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Why a $500 Enhancement for Your Portable Music Player is Awesomely Better Than Spending $5,000 to Upgrade a Car Stereo

Updated on March 7, 2015

If you’re looking for a slick way to put some serious funk in your trunk, and you don’t even need a car to do it, I’ve got just the plan to hook you up. You can enjoy a thumping bassmobile with stunning sound quality that keeps on pumpin’ -- in a shopping mall, in your bedroom, and on a fun plane ride next to the window.

It’s guaranteed to pack enough juice to make you kick the flow and bust a move, and is bound to stoke your swagger. As a big music fan, you can look around at everyone while thinking, “I’ve got better sound than you! I’m cool, I’m cool, I’m cool, I’m cool,” as you bob your head to the gnarly groove and feel the vibe without it pestering anyone in the process. (This is especially fun when you see someone driving a Ferrari, or someone wearing designer clothes and expensive jewelry.)

You can relish just about all the perks and benefits of a huge car stereo while dodging most of the pitfalls and potholes.

What am I talking about? I’m describing a portable headphone system that your handheld music player runs through. This usually involves a fairly-expensive pair of full-size, over-the-ear headphones that may range from $150 to $400, along with a portable headphone amplifier that’s tethered to your music player, and typically runs from $60 to $200.

If you get a nice pair of headphones that’s designed to emphasize the sub-bass, and get an amplifier that has a good bass boost switch (that boosts the sub-bass only, without affecting the upper midbass very much), then you’ve got yourself a serious system that can sound deeper, louder, cleaner, and better than most big car stereos. It’s enough to make your head hurt, but without the annoying automotive drawbacks that tend to give people headaches.

I recently bought a pair of V-Moda Crossfade M-100 headphones and a FiiO E12A portable amp from authorized retailers, and these are some of the best purchases I’ve ever made. The sound quality from this combination is nothing short of breathtaking.

I use my iPod Classic with these two components, and conveniently control everything -- including the volume -- from the iPod, just like normal. The iPod’s EQ settings can be used in tandem with the bass boost switch on the amp, which is especially useful. And I never have to worry about running out of volume gain with all the extra power.

This portable amp additionally works well with auxiliary inputs on receivers, so there’s no need to detach the music player when running it through a stereo. You can just plug and play, and you’re ready to go.

All in all, these are just some of the basics of a portable headphone system in a nutshell. But now, it’s time for the big list you’ve all been waiting for. Breathe it in and live it up!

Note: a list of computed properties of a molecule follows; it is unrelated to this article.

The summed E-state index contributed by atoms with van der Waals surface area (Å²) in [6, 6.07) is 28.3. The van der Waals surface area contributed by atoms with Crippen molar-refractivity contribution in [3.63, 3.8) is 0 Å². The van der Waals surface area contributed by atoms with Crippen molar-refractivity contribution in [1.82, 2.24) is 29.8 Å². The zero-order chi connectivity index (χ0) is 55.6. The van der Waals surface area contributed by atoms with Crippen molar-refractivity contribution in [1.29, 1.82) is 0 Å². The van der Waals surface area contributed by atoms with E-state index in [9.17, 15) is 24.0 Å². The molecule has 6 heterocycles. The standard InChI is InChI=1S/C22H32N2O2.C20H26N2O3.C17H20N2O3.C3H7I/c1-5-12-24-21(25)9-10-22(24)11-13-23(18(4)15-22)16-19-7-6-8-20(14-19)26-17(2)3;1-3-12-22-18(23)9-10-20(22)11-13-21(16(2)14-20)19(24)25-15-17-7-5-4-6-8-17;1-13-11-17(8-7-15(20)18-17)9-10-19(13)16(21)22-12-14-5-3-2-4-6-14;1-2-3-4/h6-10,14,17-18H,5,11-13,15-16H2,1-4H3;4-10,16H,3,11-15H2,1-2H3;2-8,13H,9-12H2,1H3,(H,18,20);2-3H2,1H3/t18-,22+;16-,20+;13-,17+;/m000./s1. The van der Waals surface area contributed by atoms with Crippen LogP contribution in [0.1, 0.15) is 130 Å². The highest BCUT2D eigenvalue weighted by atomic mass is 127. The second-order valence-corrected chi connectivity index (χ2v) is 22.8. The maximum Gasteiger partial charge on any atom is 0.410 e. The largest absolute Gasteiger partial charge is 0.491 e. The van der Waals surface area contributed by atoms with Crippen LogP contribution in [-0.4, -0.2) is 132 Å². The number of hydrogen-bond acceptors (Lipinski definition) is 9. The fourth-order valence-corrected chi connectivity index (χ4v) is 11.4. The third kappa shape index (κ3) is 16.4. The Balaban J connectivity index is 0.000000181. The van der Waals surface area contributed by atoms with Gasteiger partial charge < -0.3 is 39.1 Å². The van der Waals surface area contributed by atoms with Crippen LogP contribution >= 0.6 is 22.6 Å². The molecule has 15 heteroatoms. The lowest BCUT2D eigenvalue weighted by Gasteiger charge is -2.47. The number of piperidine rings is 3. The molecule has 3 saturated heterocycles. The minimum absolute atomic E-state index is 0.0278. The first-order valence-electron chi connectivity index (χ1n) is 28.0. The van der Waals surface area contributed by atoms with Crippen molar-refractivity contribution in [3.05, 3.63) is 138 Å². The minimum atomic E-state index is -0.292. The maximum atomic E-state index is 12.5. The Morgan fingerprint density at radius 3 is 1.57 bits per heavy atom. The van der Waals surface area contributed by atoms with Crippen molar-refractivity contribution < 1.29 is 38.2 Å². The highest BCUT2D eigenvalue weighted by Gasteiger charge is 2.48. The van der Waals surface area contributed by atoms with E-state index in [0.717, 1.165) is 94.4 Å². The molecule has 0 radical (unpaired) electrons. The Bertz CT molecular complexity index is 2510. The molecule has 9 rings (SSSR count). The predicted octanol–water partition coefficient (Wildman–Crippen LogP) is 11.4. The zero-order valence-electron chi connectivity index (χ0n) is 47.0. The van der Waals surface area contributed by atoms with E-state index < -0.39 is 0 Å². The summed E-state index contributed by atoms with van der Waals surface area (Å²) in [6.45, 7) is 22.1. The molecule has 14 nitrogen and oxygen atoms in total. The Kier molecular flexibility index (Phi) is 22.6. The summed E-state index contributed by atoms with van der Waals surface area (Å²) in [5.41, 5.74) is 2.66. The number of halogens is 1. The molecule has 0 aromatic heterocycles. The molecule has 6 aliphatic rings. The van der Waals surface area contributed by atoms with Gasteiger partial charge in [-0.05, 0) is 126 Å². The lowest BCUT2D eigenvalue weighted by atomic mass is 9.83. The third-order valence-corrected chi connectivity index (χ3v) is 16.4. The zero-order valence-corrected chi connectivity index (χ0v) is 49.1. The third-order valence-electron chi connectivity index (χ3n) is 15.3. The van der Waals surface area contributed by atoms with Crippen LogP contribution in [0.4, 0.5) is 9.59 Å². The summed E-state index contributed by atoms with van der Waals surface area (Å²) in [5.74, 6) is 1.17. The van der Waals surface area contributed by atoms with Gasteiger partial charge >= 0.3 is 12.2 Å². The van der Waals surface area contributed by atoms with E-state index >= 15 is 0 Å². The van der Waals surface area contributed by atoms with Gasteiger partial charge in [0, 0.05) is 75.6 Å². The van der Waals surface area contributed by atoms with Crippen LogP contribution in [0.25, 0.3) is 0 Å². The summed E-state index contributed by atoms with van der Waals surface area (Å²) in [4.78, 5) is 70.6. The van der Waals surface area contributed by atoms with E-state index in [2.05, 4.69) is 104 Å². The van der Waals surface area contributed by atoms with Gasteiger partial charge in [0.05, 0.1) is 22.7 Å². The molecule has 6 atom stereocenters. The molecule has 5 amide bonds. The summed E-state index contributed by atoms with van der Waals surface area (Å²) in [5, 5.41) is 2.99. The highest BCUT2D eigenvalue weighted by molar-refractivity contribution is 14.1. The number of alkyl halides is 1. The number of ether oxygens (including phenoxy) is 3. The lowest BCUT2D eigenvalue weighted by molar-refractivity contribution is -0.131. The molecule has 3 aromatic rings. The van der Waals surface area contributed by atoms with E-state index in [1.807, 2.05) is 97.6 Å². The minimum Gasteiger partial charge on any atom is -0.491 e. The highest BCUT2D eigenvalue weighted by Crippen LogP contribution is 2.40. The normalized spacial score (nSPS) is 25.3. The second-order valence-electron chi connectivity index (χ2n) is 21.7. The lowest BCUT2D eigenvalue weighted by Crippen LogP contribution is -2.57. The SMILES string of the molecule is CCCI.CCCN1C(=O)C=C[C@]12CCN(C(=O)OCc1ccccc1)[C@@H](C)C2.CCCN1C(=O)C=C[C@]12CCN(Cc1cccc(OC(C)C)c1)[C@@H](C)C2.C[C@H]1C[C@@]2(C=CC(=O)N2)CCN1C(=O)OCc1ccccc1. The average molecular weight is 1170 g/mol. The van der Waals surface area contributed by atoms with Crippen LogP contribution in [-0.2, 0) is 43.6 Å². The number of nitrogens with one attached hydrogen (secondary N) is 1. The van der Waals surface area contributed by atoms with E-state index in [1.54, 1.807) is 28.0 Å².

Compared to spending $5,000 to upgrade a car stereo, a mere $500 enhancement for your portable music player is awesomely better because…

It won’t burn out your alternator, kill your car battery, guzzle gas, or eat your wallet out of house and home.

You won’t have to turn the music down while passing by a cop -- on the street, on the sidewalk, or inside the library next to the teacher’s lounge.

You can use your headphones while driving (where it’s legal), and can still use your rear-view mirror without it shaking out of place, rattling with the bass, and rolling away from your face.

You can forego getting a high-output alternator and giant stiffening caps, and your headlights won’t flash-dim to the funky beat as you roll down the street.

You don’t even have to own a car to enjoy it. It doesn’t require auto insurance, expensive maintenance, auto repairs, gas-tank fill-ups, or even a car alarm. You can just take it with you, and can use it almost anywhere except in the shower or underwater next to the sharks, but hey man, Jaws was never my scene and I don’t like Star Wars.

A dual 12-inch subwoofer box blasting the song “Bicycle Race” won’t work very well on a bike or motorcycle, and would make it fall over.

If you drive your car into the inside of a supermarket with your windows down and your system up, you won’t be able to crank it up again for a long time.

No expensive custom installation required. No missing it like the deserts miss the rain when the car is in the shop. And if you own a car and swap it for a newer one (because your old vehicle is dying, or because you wrecked it), there’s no need to wait several weeks to have the sound system gutted and transferred. No need for custom re-installation, no need for a new high-output alternator for the newer car, and no spending thousands of extra dollars to accomplish all this.

Your headphone earcans won’t take up half your trunk, you won’t need to fill them halfway with pillow stuffing to make the bass deeper, no exterior carpeting is required to match the trunk, and they don’t need woofer grilles.